In Game #3 he caught a touch of the flu and was seen throwing up in the outfield on national TV, next to centerfielder Don Hahn. He went 0-5 in the game but recovered to go 1-3 with a walk the next night as the Mets won 6-1 tying the Series at two games each.
In Game #5 at Shea Stadium he led off the 2nd inning with a double against Vida Blue and later scored on John Milner’s base hit for one of only two Met runs on the night. The Mets won 2-0 on Jerry Koosman & Tug McGraw’s three hit shutout performance.
Back in Oakland Jones went hitless in Games six & seven, as the A’s pitching shut down the Mets taking the Series four games to three. 1973
Cleon had a good start to the 1974 season, finishing April with a .318 batting average. He didn't hit his first HR until May 11th. In his next game he hit a three run shot against the Cards Bob Gibson in St. Louis leading the Mets to a 5-3 win.
His two run HR in the first inning on May 25th, off Doc Ellis in Pittsburgh led the Mets to a 4-3 win.
On June 6th he singled in the home 7th, tying up the game against the Cincinnati Reds. The Mets went on to another ne run victory, when John Milner homered off Pedro Borbon in the 8th.
On June 26th his top of the 12th inning base hit scored Milner in what was the game winning run against the Chicago Cubs. Three days later he hit a HR & drove in three runs in the Mets 4-0 win over the Cardinals at Shea.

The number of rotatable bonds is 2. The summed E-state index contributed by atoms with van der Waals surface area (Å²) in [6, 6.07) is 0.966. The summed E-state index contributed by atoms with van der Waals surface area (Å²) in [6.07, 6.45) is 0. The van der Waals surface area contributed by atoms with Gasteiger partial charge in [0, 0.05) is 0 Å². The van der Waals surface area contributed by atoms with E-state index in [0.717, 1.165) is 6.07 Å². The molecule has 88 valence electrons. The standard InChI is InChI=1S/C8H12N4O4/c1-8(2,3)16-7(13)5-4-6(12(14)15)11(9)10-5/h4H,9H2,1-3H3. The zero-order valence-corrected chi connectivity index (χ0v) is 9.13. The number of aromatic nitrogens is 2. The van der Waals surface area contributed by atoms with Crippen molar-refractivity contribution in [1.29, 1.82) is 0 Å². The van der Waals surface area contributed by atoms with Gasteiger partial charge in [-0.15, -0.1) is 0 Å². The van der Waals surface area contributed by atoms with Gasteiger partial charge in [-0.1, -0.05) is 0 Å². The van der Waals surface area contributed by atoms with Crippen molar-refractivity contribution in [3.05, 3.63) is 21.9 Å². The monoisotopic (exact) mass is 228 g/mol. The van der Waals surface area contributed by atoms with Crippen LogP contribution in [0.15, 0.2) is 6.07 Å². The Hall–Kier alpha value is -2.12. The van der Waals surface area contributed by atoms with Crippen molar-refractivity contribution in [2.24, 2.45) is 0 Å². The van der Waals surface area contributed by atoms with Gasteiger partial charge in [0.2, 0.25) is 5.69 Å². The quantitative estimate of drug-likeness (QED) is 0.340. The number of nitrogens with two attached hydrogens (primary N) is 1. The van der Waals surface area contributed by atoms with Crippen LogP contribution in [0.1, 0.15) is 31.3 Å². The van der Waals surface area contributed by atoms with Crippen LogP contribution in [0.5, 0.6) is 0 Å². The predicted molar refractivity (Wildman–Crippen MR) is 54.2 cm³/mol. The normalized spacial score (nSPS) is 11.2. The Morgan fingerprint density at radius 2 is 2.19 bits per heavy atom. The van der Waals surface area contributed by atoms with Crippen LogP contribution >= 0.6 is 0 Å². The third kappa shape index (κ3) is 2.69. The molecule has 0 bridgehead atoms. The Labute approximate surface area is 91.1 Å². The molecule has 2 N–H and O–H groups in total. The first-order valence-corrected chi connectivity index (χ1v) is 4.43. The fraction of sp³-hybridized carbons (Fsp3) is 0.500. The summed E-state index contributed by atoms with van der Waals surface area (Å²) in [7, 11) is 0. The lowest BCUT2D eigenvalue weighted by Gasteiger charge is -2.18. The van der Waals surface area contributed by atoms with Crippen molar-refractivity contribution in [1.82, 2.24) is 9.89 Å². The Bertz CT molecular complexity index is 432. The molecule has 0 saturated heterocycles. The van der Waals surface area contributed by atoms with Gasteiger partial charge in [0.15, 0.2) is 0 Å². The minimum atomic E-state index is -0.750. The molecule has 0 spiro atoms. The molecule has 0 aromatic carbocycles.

Jones may have slowed up a bit but still hit consistently, adding an eleven game hit streak to finish June & go into July with. He hit HRs in each of the first two games of July, leading to Mets wins & a three of four series win of the Phils.
In the first game of a Fourth of July double header, Jones drove in four runs. He cleared the bases with a base loaded double off Ron Schuler leading Jon Matlack to a 5-3 win. He hit four HRs in the month & drove in 18 runs, including an 8th inning game winning RBI double off the Pirates Bruce Kison on July 30th.
The Mets finished a dismal fifth that year, disappointing after their pennant year of 1973. In the outfield his .977% was fourth among left fielders & he also made eight assists. It turned out to be his last season as a full time player.
Jones may have not been the best player in Mets history but he is certainly one of the most important. He was voted on the Mets All Time team as the clubs best left fielder.
Jones appeared with other members of the '69 Mets on Everybody Loves Raymond's TV show in 1999. In the film Men in Black three he is mentioned & depicted catching the fly ball of final out of the 1969 World Series.
Cleon's wife during his Mets years Angela, is a cousin to Chicago Cubs Hall of Famer Billy Williams.
Drama: More trouble involving Cleon occurred in 1985. A judge in Mobile, Alabama told Cleon Jones he was letting him off easy in handing the former Met outfielder a 10-year suspended sentence & five years probation on guilty pleas to first-degree assault charges.
Jones pleaded guilty to assaulting Bondena Taylor, 27 and her uncle, Howard Coleman, 49, in a shooting incident in August 1985.
He ran a fast food business at one time & was a community helper in Mobile for kids as well as the elderly.